Models for Concept Derivation and Materialization in Design Management

Models for Concept Derivation and Materialization in Design Management

Buthayna Hasan Eilouti (Prince Sultan University, Riyadh, Saudi Arabia)
Copyright: © 2019 |Pages: 17
DOI: 10.4018/IJACDT.2019010104

Abstract

Design is a process that oscillates between visualization and materialization. Within this process, products usually start their lifecycles as abstract concepts that transmute incrementally from raw mental presentations in the inner world of their creators into physical objects in the external world. A framework and associative models for concept management, processing, formation and transformation are introduced and discussed. The framework comprises a set of major phases of concept development from primitive mental images into final materialized products. Concept derivation represents the core of the concept processing framework. Consequently, it is represented as the main nexus between knowledge abstraction and product materialization in design. Nine methods of concept generation and eight elements of concept translation into tangible design products are described and discussed. The concept generation and translation process are illustrated by examples of model implementation.
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1. Introduction

Representing the main link between planning and actualization, design is widely considered the major activity in architecture and engineering disciplines. Typically, design evolves through a recursive process that encompasses various cycles, phases, layers and tasks. Moreover, it is widely recognized that design does not have a particular definite approach, method, process or solution. In addition, design can be considered a knowledge-driven act of oscillation between perception, cognition and action. Throughout any design processing cycle, knowledge visualization is essential to all stages, and particularly more significant in the early stages of design conception.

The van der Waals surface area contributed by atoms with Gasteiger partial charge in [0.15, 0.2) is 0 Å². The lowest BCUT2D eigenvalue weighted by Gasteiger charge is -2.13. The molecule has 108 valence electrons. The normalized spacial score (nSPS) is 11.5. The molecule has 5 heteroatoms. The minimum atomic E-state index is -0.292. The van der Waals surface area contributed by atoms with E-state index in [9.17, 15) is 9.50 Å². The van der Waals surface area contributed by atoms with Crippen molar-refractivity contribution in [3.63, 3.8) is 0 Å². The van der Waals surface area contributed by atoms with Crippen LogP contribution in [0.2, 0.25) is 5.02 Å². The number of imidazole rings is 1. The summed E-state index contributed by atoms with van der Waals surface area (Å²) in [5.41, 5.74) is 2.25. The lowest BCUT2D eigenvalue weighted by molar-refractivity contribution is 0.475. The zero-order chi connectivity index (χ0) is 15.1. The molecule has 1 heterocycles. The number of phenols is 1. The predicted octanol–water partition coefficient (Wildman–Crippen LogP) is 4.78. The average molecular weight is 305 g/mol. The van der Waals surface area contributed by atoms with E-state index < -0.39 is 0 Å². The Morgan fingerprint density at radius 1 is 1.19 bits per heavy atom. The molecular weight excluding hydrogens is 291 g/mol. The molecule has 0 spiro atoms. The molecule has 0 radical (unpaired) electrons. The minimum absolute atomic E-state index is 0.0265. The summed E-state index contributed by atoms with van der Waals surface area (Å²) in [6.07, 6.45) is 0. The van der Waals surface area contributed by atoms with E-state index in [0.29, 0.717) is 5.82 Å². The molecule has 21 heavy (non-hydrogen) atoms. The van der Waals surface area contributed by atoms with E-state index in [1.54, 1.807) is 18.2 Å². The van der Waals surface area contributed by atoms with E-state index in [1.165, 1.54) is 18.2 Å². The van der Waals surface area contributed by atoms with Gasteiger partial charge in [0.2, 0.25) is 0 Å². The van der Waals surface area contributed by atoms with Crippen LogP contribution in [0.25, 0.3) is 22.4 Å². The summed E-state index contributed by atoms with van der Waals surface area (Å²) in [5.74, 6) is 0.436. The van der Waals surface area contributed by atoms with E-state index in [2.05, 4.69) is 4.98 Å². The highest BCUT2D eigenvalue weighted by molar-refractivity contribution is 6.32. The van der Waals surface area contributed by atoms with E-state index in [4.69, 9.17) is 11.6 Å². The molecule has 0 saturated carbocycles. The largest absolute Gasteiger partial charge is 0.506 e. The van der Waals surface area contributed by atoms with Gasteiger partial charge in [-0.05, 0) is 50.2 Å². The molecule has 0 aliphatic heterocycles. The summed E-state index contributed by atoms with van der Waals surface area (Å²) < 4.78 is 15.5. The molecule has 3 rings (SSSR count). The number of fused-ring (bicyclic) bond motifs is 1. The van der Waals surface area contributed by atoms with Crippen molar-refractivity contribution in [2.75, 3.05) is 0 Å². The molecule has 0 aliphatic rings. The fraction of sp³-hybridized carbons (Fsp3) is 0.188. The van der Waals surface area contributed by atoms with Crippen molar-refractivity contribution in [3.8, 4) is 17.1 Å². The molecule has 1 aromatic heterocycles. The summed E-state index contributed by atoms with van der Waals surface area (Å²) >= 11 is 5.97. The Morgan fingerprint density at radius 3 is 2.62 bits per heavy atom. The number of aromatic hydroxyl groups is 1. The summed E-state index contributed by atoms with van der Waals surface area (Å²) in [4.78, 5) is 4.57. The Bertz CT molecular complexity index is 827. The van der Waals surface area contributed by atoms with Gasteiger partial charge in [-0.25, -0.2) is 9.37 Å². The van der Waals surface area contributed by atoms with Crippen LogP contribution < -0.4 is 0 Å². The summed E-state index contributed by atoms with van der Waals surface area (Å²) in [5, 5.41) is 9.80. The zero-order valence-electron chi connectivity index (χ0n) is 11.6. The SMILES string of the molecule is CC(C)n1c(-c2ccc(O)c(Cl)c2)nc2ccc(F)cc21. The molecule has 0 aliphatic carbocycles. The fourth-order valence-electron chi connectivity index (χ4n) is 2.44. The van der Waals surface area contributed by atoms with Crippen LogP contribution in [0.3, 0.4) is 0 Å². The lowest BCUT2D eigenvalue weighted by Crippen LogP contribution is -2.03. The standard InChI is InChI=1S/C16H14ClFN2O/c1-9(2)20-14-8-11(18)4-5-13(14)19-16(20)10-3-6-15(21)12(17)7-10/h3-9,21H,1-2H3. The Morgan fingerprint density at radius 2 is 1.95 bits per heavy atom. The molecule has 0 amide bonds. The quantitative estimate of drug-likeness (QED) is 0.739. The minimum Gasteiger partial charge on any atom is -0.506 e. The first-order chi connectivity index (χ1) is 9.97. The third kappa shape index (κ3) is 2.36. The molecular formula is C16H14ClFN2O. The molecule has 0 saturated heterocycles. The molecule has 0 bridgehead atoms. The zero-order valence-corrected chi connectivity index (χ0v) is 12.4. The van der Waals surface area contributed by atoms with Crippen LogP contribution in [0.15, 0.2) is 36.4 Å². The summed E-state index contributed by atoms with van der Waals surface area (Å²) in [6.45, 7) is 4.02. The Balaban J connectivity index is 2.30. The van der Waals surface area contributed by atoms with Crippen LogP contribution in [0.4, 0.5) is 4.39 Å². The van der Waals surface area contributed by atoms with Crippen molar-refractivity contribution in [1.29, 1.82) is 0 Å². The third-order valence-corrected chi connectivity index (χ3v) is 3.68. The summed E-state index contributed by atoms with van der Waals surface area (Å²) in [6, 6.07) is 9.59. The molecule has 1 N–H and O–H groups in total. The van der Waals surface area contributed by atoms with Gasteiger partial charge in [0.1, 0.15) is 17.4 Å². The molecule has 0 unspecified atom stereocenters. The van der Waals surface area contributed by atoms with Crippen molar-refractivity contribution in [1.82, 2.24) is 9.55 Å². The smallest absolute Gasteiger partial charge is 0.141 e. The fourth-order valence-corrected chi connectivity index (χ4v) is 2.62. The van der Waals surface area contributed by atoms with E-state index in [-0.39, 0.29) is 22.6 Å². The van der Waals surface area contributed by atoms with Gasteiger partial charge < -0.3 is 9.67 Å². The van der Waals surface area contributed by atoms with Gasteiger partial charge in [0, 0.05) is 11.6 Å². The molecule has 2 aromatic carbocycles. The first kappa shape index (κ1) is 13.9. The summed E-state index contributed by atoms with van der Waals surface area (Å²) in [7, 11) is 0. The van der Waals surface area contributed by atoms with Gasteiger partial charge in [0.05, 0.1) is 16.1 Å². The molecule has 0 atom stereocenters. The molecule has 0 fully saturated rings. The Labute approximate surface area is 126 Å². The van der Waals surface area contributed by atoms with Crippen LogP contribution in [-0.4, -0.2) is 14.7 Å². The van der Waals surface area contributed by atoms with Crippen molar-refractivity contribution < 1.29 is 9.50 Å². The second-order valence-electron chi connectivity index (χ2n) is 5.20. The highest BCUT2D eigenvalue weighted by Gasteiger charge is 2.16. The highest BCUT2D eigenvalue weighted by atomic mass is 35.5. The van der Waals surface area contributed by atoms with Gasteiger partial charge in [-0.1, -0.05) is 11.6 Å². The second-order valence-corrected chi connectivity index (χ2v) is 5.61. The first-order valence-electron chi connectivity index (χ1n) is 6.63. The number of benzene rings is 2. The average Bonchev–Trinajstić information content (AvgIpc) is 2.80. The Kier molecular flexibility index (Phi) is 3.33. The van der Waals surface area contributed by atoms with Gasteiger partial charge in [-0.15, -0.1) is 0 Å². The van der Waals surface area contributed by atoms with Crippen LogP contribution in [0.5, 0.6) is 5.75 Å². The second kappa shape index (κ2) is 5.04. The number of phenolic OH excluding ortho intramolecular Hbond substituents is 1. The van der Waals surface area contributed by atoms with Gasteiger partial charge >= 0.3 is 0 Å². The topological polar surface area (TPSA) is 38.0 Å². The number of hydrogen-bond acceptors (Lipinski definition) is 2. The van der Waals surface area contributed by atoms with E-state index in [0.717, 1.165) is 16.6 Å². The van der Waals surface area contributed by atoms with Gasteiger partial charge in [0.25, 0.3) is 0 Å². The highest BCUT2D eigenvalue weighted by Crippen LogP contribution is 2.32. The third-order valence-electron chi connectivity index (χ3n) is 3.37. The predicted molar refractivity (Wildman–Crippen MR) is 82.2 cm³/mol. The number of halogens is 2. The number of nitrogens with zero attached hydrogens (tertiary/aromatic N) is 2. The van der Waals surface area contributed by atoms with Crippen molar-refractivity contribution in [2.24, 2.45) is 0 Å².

Designers and theorists have produced many scholarly works to unveil the mysterious aspects of design (e.g. Aspelund, 2010; Bartholomew, 2013; Eilouti, 2010, 2012, 2015; Panero and Zelnik, 1979; Pressman, 2012; Sully, 2012; Thompson and Blossom, 2015). Some of these works are concerned with the process of designing. For instance, Dodsworth and Andesrson (2015) describe the design process as a malleable structure in which different tasks are adaptable to each project’s unique nature. Design for them represents an iterative cycle that starts with the client, from whom the whole process evolves, and moves to the concept proposal preparation which includes the planning and sourcing stages. Subsequently, the design is developed and presented to the client to be finalized, detailed, supplemented with schedules of quantities and specifications and finally implemented. Within this cycle that starts and ends with a client, concept derivation is proposed to be a result of listing and selecting some adjectives that describe a desired experience which is concluded from the client’s brief to inspire the design. Similarly, design for Pressman (2012) is derived through a cycle that starts with defining a problem and moves to information collection, brainstorming and analysis of ideas. Subsequently, the generation process focuses on the development of solutions, as well as on the presentation of ideas and improvement of design. This cycle has three major phases: inspiration, ideation and implementation. Along the same line of thought, Smith and Smith (2014) explain the various aspects of design process, culture and making as well as the idea generation and development process in design. They describe design as a non-linear process that moves forward and backward between the various forms of knowledge and experiences to imagine the future product. This process applies a combination of a retrospective strategy to explore the resources, and a prospective one to visualize the product. Design process represents also the main concern of Cross and Roozenburg who focus in their study (1992) on the interdisciplinary comparison of design process in engineering and in architecture to reintegrate the models of the two to improve design education and practice in both disciplines. While the previous examples are concerned with design process, the major concern of some scholarly works is the composition of design and its constituent components (e.g. Ercan and Elias-Ozkan, 2015). In addition to literature in design process and composition, some studies focus on design methods such as evidence-based design (Yilmaz et al., 2016) and user-centered design (Miaskiewicz and Kozar, 2011).

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